obin
 

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Re: Cross Drilled Brakes vs. Slotted Brakes (Obin Robinson)

Quote, originally posted by Obin Robinson »

i've asked the brake question many times to various racers and the answer always comes back that it's all about the pad compound, the rotor quality, and the brake cooling.
obin

I've read stuff by brake engineers that state that efficient brake ducting (with the ducts directed at the vented center of the rotor) is the best thing you can do to improve the effectiveness of braking (good rotors and pads notwithstanding).
 

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Re: Cross Drilled Brakes vs. Slotted Brakes (ijcameron)

well it's still confusing, because many race cars have solid rotors with very good ventilation to them, where as ferarri and other top exotic manufacturers have cross drilled rotors for their street cars. Do the equivilent race cars have the same rotors or do they go back to solids for real racing? Do even ferrari and porsche succum to the,"well they look like they have better performance" idea, that I and most likely others have? There was a thread about this a while ago, plus I think obin had a pic of a brake rotor that was thick, used for racing.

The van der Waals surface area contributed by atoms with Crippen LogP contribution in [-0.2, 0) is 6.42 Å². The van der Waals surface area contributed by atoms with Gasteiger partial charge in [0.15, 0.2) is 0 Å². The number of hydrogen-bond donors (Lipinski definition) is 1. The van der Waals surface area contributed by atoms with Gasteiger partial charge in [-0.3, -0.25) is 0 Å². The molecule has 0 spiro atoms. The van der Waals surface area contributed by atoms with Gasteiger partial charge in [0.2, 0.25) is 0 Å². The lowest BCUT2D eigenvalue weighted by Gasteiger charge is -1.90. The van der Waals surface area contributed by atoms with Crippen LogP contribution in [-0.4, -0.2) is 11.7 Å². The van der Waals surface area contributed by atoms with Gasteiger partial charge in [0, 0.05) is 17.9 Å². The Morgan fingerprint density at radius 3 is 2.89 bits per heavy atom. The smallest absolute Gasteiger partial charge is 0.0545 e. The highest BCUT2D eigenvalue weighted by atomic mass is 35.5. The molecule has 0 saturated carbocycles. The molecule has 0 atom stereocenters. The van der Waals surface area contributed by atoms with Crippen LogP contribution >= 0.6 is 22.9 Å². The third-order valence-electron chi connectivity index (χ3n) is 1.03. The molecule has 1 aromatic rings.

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Re: Cross Drilled Brakes vs. Slotted Brakes (toyotagardner)

I've noticed a lot of real race cars run with smooth-faced rotors. Even the prototype-style cars and stuff.